Writing is low priority

    Writing is the most ignored part of a web site. A company might get excited about the programming and design, and then just slop some text in there.

    Viewers do not visit a site to see how the programming works. They really don’t go to look at the cool design. They go to read the text. It is the most important part of the site.

    The text needs to be concise, well-organized, and focused only on the site’s goal. It needs to be interesting and maybe entertaining. It should not sound like a government document (government documents shouldn’t sound like government documents). No passive verbs. No overlong sentences. No "impact" used as a verb. I am writing right now in a casual, direct-to-the-public style that doesn’t even demand complete sentences. It is more like ad copywriting. This is not the right style for everything. The style depends on the targeted audience.

    The text also should not be in one long document, even with a table of contents. This is THE WEB, not print. Break it down. Make it work as web pages. But do not have multiple layers of links. Viewers hate that. Organize it from the viewer’s point of view, not yours.

    Really stupid forms

    Many forms on the web spit out error codes, demand information obnoxiously after being filled out that they never asked for to begin with, and are cluttered and confusing. This does not lure customers. It drives them totally insane. There is no quicker route to becoming a dead web site. You need to design the form as a simple, logical thing, and use a programmer who is experienced at this, if you are not. You also need to test the form with different browsers, on different computers, and on both Mac and PC (along with the rest of the web site).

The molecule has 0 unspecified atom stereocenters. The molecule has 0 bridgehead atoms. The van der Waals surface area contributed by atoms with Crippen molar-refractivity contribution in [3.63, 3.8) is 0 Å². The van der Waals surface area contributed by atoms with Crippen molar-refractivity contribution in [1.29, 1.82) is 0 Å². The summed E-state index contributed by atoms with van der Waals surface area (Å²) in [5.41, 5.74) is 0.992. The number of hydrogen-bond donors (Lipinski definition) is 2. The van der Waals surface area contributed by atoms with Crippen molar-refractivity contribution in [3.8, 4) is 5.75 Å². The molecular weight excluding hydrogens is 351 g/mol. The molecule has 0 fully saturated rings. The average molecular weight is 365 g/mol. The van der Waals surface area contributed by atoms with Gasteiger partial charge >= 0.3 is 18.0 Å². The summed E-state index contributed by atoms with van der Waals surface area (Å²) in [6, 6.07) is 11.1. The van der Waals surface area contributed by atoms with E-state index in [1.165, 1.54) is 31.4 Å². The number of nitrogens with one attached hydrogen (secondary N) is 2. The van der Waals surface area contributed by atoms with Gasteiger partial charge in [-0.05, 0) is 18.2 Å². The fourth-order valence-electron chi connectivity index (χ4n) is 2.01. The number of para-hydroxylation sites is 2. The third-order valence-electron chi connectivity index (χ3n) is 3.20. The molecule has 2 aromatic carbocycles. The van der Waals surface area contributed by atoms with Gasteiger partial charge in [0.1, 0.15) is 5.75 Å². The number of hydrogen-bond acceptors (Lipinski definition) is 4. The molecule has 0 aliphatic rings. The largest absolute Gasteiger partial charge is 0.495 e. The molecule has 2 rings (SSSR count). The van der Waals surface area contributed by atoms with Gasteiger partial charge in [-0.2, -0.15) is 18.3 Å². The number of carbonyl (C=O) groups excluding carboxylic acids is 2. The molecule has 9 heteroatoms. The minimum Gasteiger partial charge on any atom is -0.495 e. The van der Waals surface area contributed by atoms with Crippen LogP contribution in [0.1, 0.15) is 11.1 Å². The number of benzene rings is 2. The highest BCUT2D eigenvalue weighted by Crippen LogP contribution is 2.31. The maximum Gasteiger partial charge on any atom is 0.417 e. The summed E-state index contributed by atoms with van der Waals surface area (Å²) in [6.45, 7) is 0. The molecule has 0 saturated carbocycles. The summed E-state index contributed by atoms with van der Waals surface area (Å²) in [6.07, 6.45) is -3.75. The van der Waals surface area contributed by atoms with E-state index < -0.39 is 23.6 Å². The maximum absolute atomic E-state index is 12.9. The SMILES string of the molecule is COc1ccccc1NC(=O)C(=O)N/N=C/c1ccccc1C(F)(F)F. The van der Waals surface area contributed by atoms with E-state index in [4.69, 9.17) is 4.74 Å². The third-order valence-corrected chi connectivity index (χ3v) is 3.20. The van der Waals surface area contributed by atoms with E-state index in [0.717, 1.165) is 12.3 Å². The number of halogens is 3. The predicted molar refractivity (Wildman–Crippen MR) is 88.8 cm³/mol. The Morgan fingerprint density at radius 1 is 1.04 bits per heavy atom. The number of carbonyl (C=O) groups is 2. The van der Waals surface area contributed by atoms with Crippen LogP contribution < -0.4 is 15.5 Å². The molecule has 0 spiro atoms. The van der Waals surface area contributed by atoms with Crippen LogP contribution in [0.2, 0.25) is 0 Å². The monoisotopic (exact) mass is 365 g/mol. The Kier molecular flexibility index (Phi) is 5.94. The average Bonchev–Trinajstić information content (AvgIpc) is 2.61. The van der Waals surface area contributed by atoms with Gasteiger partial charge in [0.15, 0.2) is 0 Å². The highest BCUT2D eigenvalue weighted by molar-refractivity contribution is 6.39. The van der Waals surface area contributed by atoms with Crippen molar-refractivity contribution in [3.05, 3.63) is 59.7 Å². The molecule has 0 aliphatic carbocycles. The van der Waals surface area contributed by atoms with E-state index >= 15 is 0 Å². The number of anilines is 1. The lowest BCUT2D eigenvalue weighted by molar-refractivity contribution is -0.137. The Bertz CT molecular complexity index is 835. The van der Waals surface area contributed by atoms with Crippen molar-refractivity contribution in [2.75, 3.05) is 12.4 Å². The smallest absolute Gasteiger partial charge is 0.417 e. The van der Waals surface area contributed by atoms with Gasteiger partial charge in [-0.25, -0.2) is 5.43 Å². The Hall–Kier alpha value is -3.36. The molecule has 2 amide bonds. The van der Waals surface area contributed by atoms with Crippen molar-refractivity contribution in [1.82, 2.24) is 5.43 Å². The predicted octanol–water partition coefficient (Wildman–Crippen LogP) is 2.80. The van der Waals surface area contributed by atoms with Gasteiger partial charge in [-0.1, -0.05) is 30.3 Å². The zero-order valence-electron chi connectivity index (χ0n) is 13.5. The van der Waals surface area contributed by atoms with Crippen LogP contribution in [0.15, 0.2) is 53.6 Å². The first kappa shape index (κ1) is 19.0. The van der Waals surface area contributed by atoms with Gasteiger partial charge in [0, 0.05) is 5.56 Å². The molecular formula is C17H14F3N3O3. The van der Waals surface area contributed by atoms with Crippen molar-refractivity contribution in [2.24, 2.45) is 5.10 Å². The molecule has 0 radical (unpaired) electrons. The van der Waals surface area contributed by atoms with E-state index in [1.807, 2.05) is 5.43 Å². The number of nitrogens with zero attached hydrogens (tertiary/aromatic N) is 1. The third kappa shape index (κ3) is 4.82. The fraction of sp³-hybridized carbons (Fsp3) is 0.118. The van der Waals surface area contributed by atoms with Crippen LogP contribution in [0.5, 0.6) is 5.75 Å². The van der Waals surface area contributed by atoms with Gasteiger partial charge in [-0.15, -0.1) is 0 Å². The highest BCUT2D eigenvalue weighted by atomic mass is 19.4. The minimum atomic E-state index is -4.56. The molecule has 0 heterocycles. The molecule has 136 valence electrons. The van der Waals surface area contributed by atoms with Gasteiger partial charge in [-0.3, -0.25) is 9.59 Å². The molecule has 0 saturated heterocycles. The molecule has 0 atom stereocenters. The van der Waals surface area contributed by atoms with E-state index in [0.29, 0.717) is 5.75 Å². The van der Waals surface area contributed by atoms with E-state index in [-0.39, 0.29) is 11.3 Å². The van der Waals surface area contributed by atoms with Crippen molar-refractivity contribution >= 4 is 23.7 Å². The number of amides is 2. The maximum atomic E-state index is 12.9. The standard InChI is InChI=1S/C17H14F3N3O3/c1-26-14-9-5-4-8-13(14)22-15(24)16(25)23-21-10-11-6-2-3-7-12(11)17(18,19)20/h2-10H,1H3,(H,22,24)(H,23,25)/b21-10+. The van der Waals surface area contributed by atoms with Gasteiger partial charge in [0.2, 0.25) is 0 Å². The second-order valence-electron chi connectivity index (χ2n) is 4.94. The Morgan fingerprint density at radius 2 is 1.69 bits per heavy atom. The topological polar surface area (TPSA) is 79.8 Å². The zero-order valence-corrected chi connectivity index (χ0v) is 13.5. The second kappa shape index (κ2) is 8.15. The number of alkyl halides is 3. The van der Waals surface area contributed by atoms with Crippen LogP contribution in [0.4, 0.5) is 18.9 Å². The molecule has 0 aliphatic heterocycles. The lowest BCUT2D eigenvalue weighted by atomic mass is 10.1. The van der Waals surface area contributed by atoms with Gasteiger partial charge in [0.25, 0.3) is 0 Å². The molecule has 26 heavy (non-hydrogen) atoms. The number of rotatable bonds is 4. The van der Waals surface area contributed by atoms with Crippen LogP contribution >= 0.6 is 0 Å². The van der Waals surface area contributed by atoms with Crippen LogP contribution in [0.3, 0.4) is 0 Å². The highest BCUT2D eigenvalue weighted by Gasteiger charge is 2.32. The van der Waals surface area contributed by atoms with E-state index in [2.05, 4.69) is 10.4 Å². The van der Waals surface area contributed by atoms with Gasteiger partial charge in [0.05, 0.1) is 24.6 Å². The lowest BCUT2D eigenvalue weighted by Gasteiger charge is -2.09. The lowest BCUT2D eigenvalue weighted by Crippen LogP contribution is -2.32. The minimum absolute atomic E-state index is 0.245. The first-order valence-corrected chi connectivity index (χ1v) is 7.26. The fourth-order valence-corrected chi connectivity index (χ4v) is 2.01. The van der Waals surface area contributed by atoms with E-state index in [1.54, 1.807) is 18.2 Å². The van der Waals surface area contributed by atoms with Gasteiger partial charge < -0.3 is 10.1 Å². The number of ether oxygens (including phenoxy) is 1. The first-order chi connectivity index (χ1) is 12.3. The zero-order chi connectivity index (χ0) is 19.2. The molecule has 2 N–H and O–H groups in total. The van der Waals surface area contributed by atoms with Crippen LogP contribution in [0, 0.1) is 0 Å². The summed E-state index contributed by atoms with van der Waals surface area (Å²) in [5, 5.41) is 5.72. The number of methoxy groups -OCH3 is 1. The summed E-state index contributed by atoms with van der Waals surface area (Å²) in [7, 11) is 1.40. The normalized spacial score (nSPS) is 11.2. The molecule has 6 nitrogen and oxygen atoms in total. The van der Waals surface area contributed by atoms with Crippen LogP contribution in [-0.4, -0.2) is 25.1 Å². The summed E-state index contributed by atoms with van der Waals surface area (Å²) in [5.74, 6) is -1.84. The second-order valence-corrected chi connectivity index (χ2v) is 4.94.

English-only sites

    Almost everything in the United States is now English-Spanish, except web sites. Whether you like it or don’t like it, a very large and growing segment of the population prefers Spanish. And all those customers/viewers do not go to your site. You are also missing out on many other immigrant groups, and on possible viewers in other countries, by being English-only. If you possibly can, it makes sense to have the site written, not just translated, into other languages, with the content altered to fit the culture.

    So . . . get excited! You can make a web site work. You just need to do it carefully and think it through. You need to do much more than what is outlined here to get people to come to your finished site. They won’t come just because it is there. You also need a marketing plan. But the web site is the place to start. And yours will stand out. Because most of the other ones are only carcasses.

    Patty Zevallos

    media producer — web, video, print

    writing, directing, design, illustration, layout

    located in the Washington, D.C. / Northern Virginia area

    Visit to see her Green Living site, which uses only HTML and CSS, and her resume / portfolio site, which adds a Flash animation but it is subtle. See if you can find it.